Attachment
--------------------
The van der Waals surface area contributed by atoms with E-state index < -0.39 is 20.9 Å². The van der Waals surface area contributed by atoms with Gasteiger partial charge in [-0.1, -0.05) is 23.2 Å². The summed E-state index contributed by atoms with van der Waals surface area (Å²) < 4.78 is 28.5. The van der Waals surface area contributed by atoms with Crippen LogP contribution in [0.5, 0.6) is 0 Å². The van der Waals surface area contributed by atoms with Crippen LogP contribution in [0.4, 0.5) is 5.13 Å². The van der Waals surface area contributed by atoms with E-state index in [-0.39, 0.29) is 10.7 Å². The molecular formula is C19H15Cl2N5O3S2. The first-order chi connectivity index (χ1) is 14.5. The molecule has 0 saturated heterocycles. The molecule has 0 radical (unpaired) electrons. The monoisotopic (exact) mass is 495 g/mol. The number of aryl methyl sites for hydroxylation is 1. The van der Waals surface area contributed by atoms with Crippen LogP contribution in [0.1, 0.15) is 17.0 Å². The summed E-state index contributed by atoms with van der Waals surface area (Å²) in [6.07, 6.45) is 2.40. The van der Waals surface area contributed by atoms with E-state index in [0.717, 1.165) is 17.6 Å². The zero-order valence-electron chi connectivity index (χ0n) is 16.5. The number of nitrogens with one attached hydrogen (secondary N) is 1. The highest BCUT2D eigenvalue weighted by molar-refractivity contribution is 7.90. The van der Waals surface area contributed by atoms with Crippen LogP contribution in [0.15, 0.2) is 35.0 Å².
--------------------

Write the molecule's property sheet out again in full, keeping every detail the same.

The van der Waals surface area contributed by atoms with E-state index < -0.39 is 20.9 Å². The van der Waals surface area contributed by atoms with Gasteiger partial charge in [-0.1, -0.05) is 23.2 Å². The summed E-state index contributed by atoms with van der Waals surface area (Å²) < 4.78 is 28.5. The van der Waals surface area contributed by atoms with Crippen LogP contribution in [0.5, 0.6) is 0 Å². The van der Waals surface area contributed by atoms with Crippen LogP contribution in [0.4, 0.5) is 5.13 Å². The van der Waals surface area contributed by atoms with E-state index in [-0.39, 0.29) is 10.7 Å². The molecular formula is C19H15Cl2N5O3S2. The first-order chi connectivity index (χ1) is 14.5. The molecule has 0 saturated heterocycles. The molecule has 0 radical (unpaired) electrons. The monoisotopic (exact) mass is 495 g/mol. The number of aryl methyl sites for hydroxylation is 1. The van der Waals surface area contributed by atoms with Crippen LogP contribution in [0.1, 0.15) is 17.0 Å². The summed E-state index contributed by atoms with van der Waals surface area (Å²) in [6.07, 6.45) is 2.40. The van der Waals surface area contributed by atoms with E-state index in [0.717, 1.165) is 17.6 Å². The zero-order valence-electron chi connectivity index (χ0n) is 16.5. The number of nitrogens with one attached hydrogen (secondary N) is 1. The highest BCUT2D eigenvalue weighted by molar-refractivity contribution is 7.90. The van der Waals surface area contributed by atoms with Crippen LogP contribution in [0.15, 0.2) is 35.0 Å².